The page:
Sunday, July 28, 2019

High Yield Junk Bonds Business Research Paper Example | Topics and Well Written Essays - 3750 words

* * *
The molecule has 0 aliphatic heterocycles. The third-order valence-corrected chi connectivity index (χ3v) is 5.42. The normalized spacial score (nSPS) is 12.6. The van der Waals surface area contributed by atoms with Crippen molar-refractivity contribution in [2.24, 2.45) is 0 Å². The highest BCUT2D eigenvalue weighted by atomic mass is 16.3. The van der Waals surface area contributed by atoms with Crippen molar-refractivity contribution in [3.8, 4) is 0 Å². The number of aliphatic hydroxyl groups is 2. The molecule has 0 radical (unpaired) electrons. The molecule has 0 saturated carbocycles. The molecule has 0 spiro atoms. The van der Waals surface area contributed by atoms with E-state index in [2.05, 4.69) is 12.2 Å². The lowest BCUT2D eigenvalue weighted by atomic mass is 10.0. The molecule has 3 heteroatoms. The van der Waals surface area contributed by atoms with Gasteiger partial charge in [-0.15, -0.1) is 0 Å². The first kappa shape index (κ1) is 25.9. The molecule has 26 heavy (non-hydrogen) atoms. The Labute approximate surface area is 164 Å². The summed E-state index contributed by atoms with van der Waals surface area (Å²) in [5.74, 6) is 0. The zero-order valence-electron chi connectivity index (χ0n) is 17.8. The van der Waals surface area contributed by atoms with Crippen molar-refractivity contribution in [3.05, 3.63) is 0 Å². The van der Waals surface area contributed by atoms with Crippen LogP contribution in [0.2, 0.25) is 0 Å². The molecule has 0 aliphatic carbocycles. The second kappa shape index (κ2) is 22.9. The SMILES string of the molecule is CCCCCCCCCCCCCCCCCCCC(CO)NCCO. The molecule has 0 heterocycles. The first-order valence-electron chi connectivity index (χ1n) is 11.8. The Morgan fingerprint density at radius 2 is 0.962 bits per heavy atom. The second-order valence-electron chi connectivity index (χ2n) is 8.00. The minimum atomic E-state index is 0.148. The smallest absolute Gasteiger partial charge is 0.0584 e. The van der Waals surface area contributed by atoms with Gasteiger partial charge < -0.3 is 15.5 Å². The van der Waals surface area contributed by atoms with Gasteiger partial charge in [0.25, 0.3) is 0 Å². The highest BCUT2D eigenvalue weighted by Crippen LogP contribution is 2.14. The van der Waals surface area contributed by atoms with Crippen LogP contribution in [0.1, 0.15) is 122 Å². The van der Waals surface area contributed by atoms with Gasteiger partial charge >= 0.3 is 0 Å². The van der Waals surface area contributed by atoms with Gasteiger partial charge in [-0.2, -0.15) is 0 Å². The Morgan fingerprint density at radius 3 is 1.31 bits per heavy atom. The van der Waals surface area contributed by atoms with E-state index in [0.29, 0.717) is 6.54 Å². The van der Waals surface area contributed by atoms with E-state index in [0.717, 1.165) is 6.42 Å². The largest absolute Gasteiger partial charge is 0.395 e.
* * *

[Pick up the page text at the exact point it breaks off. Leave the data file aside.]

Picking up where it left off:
High Yield Junk Bonds Business - Research Paper Example The corporate bonds with good or highly favorable rating grades are classified as â€Å"investment-grade bonds† while those with low ratings are called â€Å"low-grade† or â€Å"speculative† bonds or by their less formal term, â€Å"junk bonds† (Becketti, 1990). In other words, based on Becketti (1990), junk bonds, low-grade bonds, and speculative bonds are synonyms. According to Becketti (1990), a bond may be classified as a junk bond for three reasons. First, the outlook for the company may be highly unfavorable. Second, the issuing company for the bonds may have large or significant debts. Finally or third, is that the company’s legal claim on another firm’s assets which is in default or has serious risks of default may be behind the legal claims of other companies. However, Taggart pointed out that despite their low-investment grade status, junk bonds are nevertheless classified as â€Å"high yield bonds† by â€Å"those wishing to avoid pejorative connotations.† It is very important to state, however, that although junk bonds experience more default, they also tend to have higher returns. More recent data are not immediately available. However, for 1974-1985, the default on junk bonds stood at 1.53% compared to 0.09% for all bonds. The 1.53% may be high compared to 0.09% but certainly 1.53% seems low enough. Further, various reports also suggest that annual return for junk bonds was 12.4% compared to 9.7% for all long-term government bonds. (Taggart, 1987, p. 12). In the 1990s, many economic observers have attributed the country’s economic ills to junk bonds (Becketti, 1990, p. 46). Many observers believed that junk bonds and economic ills simultaneously emerged in the 1980s (Becketti, 1990). However, on the observation, th e appropriate interpretation is that the market for junk bonds actually became only popular in the 1970s and 1980s but they have been in the US economy for some time (Becketti, 1990). In 1977, new issues of junk bonds in the United States were close to zero but they steadily climbed up to around US$33 billion in 1986 and to around US$30 billion in 1989 (Becketti, 1990). Becketti (1990, p. 48) argued that despite their size in the US economy for close to two decades, â€Å"junk bonds are too small a part of the debt market to account for the growth in corporate debt.† Further, Becketti (1990, p. 48) also argued that although junk bonds are riskier than investment-grade bonds, they are â€Å"less risky than equities.† Becketti (1990, p. 48) also clarified that â€Å"junk bond returns lie between those of investment-grade bonds and equities.† In addition, â€Å"junk bonds are more liquid than bank loans and private placements but less liquid than equities† ( Becketti, 1990, p. 48). Junk bonds can also provide investors â€Å"more control over corporate management† than investment-grade bonds but less control than many financial instruments like equities (Becketti, 1990, p. 48). If one examines the descriptions of Becketti (1990), it should be easy to conclude that junk bonds aren’t too bad after all. Based on the literature that will be examined by this work on the nature of junk bonds and issues related to the acquisition of junk bonds, there is a genuine case for investing in junk bonds as well as improving the situation of the junk bonds market. Junk bonds are risky investments but they can be part of one’s investment strategy for increased wealth. Further, contrary to the view that our

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